But once the easy answer and free lunch was mourned and gotten over, the “one thing” concept did start to roll around in my brain parts a bit. And while it wasn’t as soon as I walked out of the movie theatre, it was within the year: I began to form in my mind the “one thing” that mattered to me and that would help me walk in the direction of making my life worthwhile.

And once you know it, it’s true: it turns out you really can spend your whole life’s journey working to achieve it. That’s something else I discovered: (I think it was in the movie “The Year of Living Dangerously”) the steps in the journey are even more important than the destination which, let’s face it, could just as easily be a nursing home (or worse) than that beautiful Craftsman-style home in the better neighborhood you have your eye on.

Step by step, day in day out.

So. What’s your “one thing?” Do you know it? Are you still figuring it out? Love to hear from you!

Living Your Dream at the Worst Possible Time

Ten years ago I  wrote a book called “Quit Your Job, Move to Paris.” I wrote it after a young dewy-eyed college grad interviewed with me at the bank where I was working in the advertising department. (Dear God, I’m depressing myself just writing the words.) She’d recently graduated with a degree in advertising and wanted to know what she should do to, basically, get my job. I looked at her and asked: “Are you married?” She blushed prettily and shook her head. I said: “So no kids?” She reddened not so prettily and frowned at me. “Of course not,” she said. “Do you own your own home?” “I’m only 21,” she replied, as if speaking to a seriously mentally impaired individual. (Kind of like how my teenager speaks to me all the time but that’s another blog.) I said: “So, no ties, no mortgage, no private school tuition. My advice to you is…” She poised her little pen over her little steno pad.

Well, you can probably guess what I said (see above title of aforementioned book) and she did not appreciate being led on as she put it. In addition to being a new college graduate, she also happened to be the daughter of the bank’s vice president so I’m not sure why she even bothered to get my take on anything. She should’ve just gone to her Dad and said: “I want her job, please, Daddy.”

But see, I had a mortgage and a kid (plus two step-kids, but again, another time, another blog) and the idea of “living my passion” or waking up and smelling the croissants on the Rue de la Paix or spending a year writing a novel was about as possible as starring in a Broadway musical. She was young. She had her whole life ahead of her. Her choices hadn’t been made yet. From my perspective, I thought she should take advantage of her freedom while she had it, as if passion—for writing or travel or acting or anything—would dry up or run out like sand in an hourglass.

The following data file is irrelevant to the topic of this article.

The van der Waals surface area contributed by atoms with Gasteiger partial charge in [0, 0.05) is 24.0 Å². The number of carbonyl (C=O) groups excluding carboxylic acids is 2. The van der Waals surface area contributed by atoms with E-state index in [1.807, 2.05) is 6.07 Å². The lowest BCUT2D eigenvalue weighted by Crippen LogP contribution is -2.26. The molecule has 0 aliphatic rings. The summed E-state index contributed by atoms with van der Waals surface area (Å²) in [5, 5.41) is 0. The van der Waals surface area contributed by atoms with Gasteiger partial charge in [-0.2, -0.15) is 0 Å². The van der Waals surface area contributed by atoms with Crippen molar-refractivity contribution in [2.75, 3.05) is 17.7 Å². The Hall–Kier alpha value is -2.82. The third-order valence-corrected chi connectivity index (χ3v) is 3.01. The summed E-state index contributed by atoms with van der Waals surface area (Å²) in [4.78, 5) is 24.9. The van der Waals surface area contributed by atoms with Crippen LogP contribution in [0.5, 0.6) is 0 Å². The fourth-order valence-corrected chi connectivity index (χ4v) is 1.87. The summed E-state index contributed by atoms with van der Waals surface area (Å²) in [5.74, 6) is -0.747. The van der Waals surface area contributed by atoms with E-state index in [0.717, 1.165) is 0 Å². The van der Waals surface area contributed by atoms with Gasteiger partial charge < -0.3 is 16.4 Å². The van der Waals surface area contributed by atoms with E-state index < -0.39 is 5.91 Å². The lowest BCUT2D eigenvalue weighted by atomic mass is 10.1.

When I wrote the “Quit Your Job” book, I ended up researching various chapters on different life situations to suggest ways and ideas of how moving to Paris for a period of time might be possible: married with kids, single with kids, etc. During the course of my research, I discovered how it would be possible for me to go, too. The  information I came up with for my own situation was good and bad. The good news was: I learned I could go! I learned how I could make it happen! The bad news was: I chose not to. Yeah, I know. That part sucked. But it still helped to know I had a choice. I didn’t pack up the kid and the husband and shoot off to France in 2001 because when I sat down and thought about it, I realized I wanted other things more. Things that couldn’t happen if I took the Paris option at that time.

Funny thing about passion, though. If it’s real, it tends to stay with you. I don’t work in a corporate advertising department any more. I write full time. As for the Paris thing, well, my son is sifting through his college acceptances even as we speak which means, next year, he’s launched into his grand adventure. And guess what? Turns out, Paris is still there!

Seems that silly college girl was right about one thing: there really isn’t a time limit on passions after all.